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The Decision— Maitreyi Pushpa

Feb 11, 2023 | Fiction | 0 comments

Translated from the Hindi by Debalina Roy 


The Decision by Maitreyi Pushpa

Image used for representation.



Honored Maasahab,

I bow down in reverence.

Perhaps you’ve heard of it; if you haven’t heard already, you will hear about it.

You will possibly receive my letter after three days.

The result of the election has been announced. I don’t know how things turned out the way they have.

When I think of it now, I am still as amazed as I had been on the day of winning. I never thought of being chosen for the post of chief.

How did I get so many votes?

There were party politics in the village. People were against me. Then…?

Later, I unearthed the reason, when I saw all the women in an ecstatic mood together. A glimmer of happiness was radiating from their appearance.

Being the wife of the chief of the block, I couldn’t possibly go from one house to another and thank my sisters, that’s why I reached the women’s cell. You must know that in every village the women’s cell is a safe space for women to gather. With hands stained in mud and cow dung, these women would often relate their personal experiences to one another while preparing dung cakes.

This place is a primary witness to our joys and sorrows.

Although my visits to the women’s cell weren’t considered suitable. 

Ranveer had told me already that I did not look agreeable holding a pot of porridge on my head like the other village women. After all, I was the wife of a chief. When he became chief, the restrictions became more stringent. And when I became chief, his honor reached newer heights among the villagers.

He was seen as a husband with an open mind and a modern personality. Our village reached greater esteem with respect to other villages. And I became steadily pressurized by the instructions to maintain a dignified distance from the other women in the village.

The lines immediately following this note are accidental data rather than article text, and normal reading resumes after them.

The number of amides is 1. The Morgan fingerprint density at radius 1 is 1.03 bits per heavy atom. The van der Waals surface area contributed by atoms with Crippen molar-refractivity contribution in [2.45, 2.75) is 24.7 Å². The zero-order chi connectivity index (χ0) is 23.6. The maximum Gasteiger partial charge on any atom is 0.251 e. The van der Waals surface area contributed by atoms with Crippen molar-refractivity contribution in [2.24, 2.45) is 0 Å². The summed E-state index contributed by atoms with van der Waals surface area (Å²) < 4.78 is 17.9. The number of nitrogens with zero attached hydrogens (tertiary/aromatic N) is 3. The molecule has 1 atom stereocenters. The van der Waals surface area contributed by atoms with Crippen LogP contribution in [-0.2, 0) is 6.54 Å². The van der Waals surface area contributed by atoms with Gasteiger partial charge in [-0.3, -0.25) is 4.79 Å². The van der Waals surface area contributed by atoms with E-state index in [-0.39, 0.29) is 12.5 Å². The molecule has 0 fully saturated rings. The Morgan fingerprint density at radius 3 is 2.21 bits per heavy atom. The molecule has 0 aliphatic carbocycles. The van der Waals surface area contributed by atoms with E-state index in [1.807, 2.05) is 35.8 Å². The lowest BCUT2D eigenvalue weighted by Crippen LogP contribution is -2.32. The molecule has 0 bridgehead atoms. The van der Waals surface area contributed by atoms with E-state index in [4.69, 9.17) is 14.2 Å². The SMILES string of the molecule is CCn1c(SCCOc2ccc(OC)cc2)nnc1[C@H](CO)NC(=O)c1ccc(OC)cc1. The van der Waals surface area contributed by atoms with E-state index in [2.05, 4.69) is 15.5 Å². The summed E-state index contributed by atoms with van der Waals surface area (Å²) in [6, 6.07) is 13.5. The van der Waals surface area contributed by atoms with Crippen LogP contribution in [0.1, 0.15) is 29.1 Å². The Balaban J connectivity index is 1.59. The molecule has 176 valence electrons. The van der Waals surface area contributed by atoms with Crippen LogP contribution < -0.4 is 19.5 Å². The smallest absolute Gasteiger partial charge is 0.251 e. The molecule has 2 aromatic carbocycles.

Somehow, I couldn’t agree to this wholeheartedly and would reach that place and stay with them. 

Ranveer used to say, your political age is less, Basumati! When you mature completely, you would walk away protecting your dignity.

Isuriya came along pushing a herd of goats at a distance. You probably remember because I had mentioned once that she is entirely unpretentious and really blunt. I also told you that she and I had come to the village on the same day after getting married.

You had laughed saying—”Didn’t you find anyone other than a herdsman’s daughter-in-law to feel affectionate? Wow, Basumati!”

She was very sharp. I had scarcely been able to raise my saree-covered face to see clearly the dry homes and apartments, lanes and neighborhoods; she had by then made herself familiar with all the doorways. She gauged every man she had seen. She wasn’t shy by nature and never shrank away. She articulated the names of the elderly and prominent villagers in a way as if she were their ancestors. She was absolutely liberated from unnecessary affectations of high-low, relations of near and far, and the complexities of caste and rank.

She stood shouting, “O Basumatiya! The king Ranveer’s bride! O the revered face!”

Everyone laughed.

She said, “Here you are, Basumati, look, everyone’s grandmother has arrived! Everyone is staring at you! Utter a battle cry, chieftain!”

She held a thin whip in her hands, and pushing the goats back, she came over to me.

She spoke with feeling, “You have become the chief. I am really glad.”

No one paid much attention.

She held the whip upwards and spoke passionately, “Hey, all you women, listen, listen with ears wide open! This is a time of equality. If the man beats you to a carcass, abuses you verbally, doesn’t send you to your parent’s home, all you sisters must head straight to Basumati.”